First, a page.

Most people working in research understand that the work often includes hours spent behind a desktop, with your head stuck in books or staring at excel worksheets. It is incredibly rewarding when you can get away from the desk and actually spend time with the animals you are studying. This is especially rewarding when you start to recognise individuals, how they interact with each other and you see their characters coming out! STRAYS has now begun a project in Italy where we will be studying the community dogs over the next year. Over the last few days, the team have found some charming dogs within the Pescara Province of Abruzzo. The community dogs here are under the responsibility of the town mayor and after the dogs have been neutered and vaccinated by the local veterinary health unit, they are released back to their territory. The team have been conducting surveys of these dogs in the early mornings, at a time when the town is most peaceful. During our surveys, we have seen the dogs travelling around the town, using pedestrian crossings(!), sniffing and interacting with the other community dogs along their way. One particular dog which has charmed us, is this hairy sleepy boy (photograph below). He was very relaxed and mostly slept as we observed him. We have seen this dog in a couple of surveys now and it will be interesting to see if he is still here when we return in a few months!
The STRAYS team will also be studying the street dogs of Ukraine in a few weeks, so watch this space for more updates as the study progresses!
Our new paper based on the epidemiology of canine osteoarthritis went live online this morning! The paper entitled ‘Prevalence, duration and risk factors for appendicular osteoarthritis in a UK dog population under primary veterinary care’ was conducted as one part of my MRes project, using the VetcompassTM database. Using veterinary primary-care electronic patient records, information was gathered to provide epidemiological data for canine osteoarthritis. The key findings for this paper include prevalence, duration of and risk factors for development of osteoarthritis in UK dogs.
Of 455,557 study dogs, we identified 16,437 candidate osteoarthritis cases through a combination of search terms to highlight potential cases. 6104 (37%) of these were manually checked and 4196 (69% of sample) were confirmed as cases. Further data on demography, clinical signs, duration and management were extracted for a proportion of these confirmed cases. Estimated annual period prevalence of appendicular osteoarthritis was calculated at 2.5% equating to around 200,000 UK affected dogs annually. Risk factors associated with osteoarthritis diagnosis included breed (e.g. Labrador, Golden Retriever), being insured, being neutered, of higher bodyweight and being older than six years. Duration calculation trials suggest osteoarthritis affects 11% of affected individuals’ lifespan. These findings provide evidence that osteoarthritis can have a substantial impact on canine welfare at the individual and population level, and should not be overlooked as a disorder in veterinary medicine!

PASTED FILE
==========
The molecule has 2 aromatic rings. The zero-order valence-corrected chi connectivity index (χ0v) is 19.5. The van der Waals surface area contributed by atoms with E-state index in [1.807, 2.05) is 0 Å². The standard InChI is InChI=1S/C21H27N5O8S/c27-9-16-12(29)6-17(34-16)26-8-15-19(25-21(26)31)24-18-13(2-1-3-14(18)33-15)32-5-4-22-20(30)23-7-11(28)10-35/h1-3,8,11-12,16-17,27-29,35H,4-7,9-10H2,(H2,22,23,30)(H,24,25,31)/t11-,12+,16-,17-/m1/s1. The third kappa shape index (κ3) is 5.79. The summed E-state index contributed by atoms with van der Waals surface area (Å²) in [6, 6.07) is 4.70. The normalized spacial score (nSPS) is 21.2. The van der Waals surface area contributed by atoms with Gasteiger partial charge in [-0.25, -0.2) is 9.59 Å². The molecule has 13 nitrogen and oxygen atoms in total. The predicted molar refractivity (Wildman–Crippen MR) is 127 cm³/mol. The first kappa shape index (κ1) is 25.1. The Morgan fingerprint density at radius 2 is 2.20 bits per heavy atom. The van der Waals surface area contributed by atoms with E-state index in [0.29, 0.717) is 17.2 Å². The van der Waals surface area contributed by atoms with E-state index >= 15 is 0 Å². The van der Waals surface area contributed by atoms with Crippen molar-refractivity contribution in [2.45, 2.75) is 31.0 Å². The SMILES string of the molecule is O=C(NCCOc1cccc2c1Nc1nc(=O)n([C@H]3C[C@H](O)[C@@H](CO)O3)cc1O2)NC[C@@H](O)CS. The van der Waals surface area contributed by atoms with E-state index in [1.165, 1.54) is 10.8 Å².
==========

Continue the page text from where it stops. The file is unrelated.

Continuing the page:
The paper is available via open access at www.nature.com/articles/s41598-018-23940-z
In the tranquil surroundings of the University of Reading campus, on the 11th of January, we held our first annual stakeholder meeting for the PigSustain project. This was a very exciting time for the PigSustain team, as it was our first chance to showcase all of the hard work we have been putting into the project since we began almost a year ago! We had a great turnout, with representatives of the industry from farm to fork – producers, processors, vets and retailers, as well as policy makers and assurance schemes.
The morning kicked off with short presentations from each work package on the progress made over the course of our first year. I think I can safely say that everyone was very impressed with the amount of work and effort that has been put in so far. We are already starting to get exciting results from the consumer demand for pork analysis and the progress on the development of the automatic detection system had everyone very excited!
After a quick coffee we had a great talk from Prof Sandra Edwards, who had made the long trip down from her beachside residence in Scotland! Prof Edwards talked about developing measures sustainability in pig production and we discussed how we might use these on PigSustain.